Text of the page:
From: Lawrence M Gibbs <lgibbs**At_Symbol_Here**STANFORD.EDU>
Subject: Re: [DCHAS-L] MOCVD accidents/injuries?
Date: January 25, 2012 9:20:21 PM EST
Reply-To: DCHAS-L <DCHAS-L**At_Symbol_Here**MED.CORNELL.EDU>
Message-ID: <CAOYSQ4_08WMX-X_eP++yLPz2T_c9dF+zYd6mh=41zaE5C441og**At_Symbol_Here**>

Russell, we have a couple of MOCVD incidents that we can relate but would be preferable in one to one communication. No major blowouts, but some things be aware of focused on cleanout of the reactor.


On Jan 25, 2012, at 6:16 PM, Ken Kretchman wrote:

Hi Russ,

I have a few which go back many years and not associate with our
university, although there was an MOCVD fire here long ago and before
I started, and which was constructed prior to my boss coming here.
And it was home built. Other than that I don't have much detail .

Another home built MOCVD system at a large private research lab in NY
involved a Cambridge Mass educated physicist with a PhD and 15 years
experiene. He did not want to add an automated inert gas purge but
rather utilize his common sense since "only an idiot would not do an
inert purge before introduction of the flammable, poison, and
pyrophoric gases used in the process. His argument at the time was
convincing and we agreed to rely on SOP as adding the automated purge
was supposedly difficult. Two months later he called me and reported a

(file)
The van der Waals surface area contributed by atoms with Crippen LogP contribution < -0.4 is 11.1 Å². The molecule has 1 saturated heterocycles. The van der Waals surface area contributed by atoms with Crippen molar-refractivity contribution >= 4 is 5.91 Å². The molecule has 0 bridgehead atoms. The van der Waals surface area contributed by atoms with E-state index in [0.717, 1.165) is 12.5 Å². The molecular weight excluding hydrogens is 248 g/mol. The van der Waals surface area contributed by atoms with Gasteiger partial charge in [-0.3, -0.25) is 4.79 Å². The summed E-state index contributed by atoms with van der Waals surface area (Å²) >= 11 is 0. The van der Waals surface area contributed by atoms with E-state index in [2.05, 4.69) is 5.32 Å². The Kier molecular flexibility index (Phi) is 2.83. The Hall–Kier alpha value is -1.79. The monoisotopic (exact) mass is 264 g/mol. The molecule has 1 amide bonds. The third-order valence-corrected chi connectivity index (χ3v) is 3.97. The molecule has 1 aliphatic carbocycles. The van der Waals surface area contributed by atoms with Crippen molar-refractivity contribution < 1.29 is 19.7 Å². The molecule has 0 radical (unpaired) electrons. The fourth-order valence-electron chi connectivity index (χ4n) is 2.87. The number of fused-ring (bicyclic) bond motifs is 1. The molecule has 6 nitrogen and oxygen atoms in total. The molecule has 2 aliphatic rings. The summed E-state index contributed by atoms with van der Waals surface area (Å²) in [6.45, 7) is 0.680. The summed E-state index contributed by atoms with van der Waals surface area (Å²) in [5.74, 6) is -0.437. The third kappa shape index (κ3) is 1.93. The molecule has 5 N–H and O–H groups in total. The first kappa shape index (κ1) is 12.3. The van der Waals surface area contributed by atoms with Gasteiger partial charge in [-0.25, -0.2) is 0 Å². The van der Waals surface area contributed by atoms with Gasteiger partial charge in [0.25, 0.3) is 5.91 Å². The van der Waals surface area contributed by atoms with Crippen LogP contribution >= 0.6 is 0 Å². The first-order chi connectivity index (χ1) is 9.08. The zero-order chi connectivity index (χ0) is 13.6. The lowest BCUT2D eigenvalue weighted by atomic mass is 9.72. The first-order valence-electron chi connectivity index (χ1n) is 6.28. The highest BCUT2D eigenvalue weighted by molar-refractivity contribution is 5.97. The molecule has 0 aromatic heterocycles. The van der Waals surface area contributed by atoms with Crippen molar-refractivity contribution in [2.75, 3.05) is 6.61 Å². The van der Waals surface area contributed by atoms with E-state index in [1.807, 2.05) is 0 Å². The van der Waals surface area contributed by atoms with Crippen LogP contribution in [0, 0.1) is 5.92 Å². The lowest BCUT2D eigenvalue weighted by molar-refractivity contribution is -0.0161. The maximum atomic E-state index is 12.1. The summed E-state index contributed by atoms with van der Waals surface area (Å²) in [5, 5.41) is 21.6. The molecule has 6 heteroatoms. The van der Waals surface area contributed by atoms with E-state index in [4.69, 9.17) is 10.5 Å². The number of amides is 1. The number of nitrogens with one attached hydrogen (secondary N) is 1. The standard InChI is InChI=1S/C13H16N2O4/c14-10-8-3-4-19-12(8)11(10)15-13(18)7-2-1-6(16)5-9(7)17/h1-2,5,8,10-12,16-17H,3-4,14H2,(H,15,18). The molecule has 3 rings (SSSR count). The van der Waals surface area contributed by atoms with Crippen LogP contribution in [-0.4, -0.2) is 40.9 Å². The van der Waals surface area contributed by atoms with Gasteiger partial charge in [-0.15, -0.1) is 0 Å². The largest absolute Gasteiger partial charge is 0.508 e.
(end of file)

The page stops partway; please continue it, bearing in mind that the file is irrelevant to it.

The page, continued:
small "overpressurization". He had forgotten to do a gas purge. He
then added it with little cost and labor. This lesson is completely
transferable to other situations so we use it in training. The other
lesson was since the system was provided with multiple interlocks it
immediately shut down there was no exposure and no property damage
other than broken glassware. And so much for listening to arguments
about single user, highly educated and experienced, and intimate
familiarity with the equipment and process when consequences are high.

Another MOCVD system problem involved a scenario (also at same lab)
where an arsine regulator blew apart due to an incorrect gas pressure.
Again, engineering controls prevented any harm but it is worthwhile
reading details as the learning points here are also readily
transferable to other experiments using hazarous gases. That incident
is described in the following link at the AIHA lab health and safety

There others incidents which I would be very glad to discuss with you
but for which the learning points are not so universally transferable
to other applications that they are useful to include here.

Hope all is well.


On Wed, Jan 25, 2012 at 10:20 AM, Russell Vernon wrote:
Dear Div CHAS members,

I am looking for examples of incidents involving the metal organic chemical
vapor deposition equipment

If you have any you can point to I will be grateful

Some people need to look at others failures before they act as though they
believe there is an elevated hazard stories help.



Russell Vernon, Ph.D.


Environmental Health & Safety

University of California, Riverside

900 University Ave

Riverside, CA 92521


Direct (951) 827-5119

Admin (951) 827-5528

Fax (951) 827-5122

Director, Environmental Health and Safety
NC State University
Raleigh, NC 27695-8007

Previous post   |  Top of Page   |   Next post

The content of this page reflects the personal opinion(s) of the author(s) only, not the American Chemical Society, ILPI, Safety Emporium, or any other party. Use of any information on this page is at the reader's own risk. Unauthorized reproduction of these materials is prohibited. Send questions/comments about the archive to
The maintenance and hosting of the DCHAS-L archive is provided through the generous support of Safety Emporium.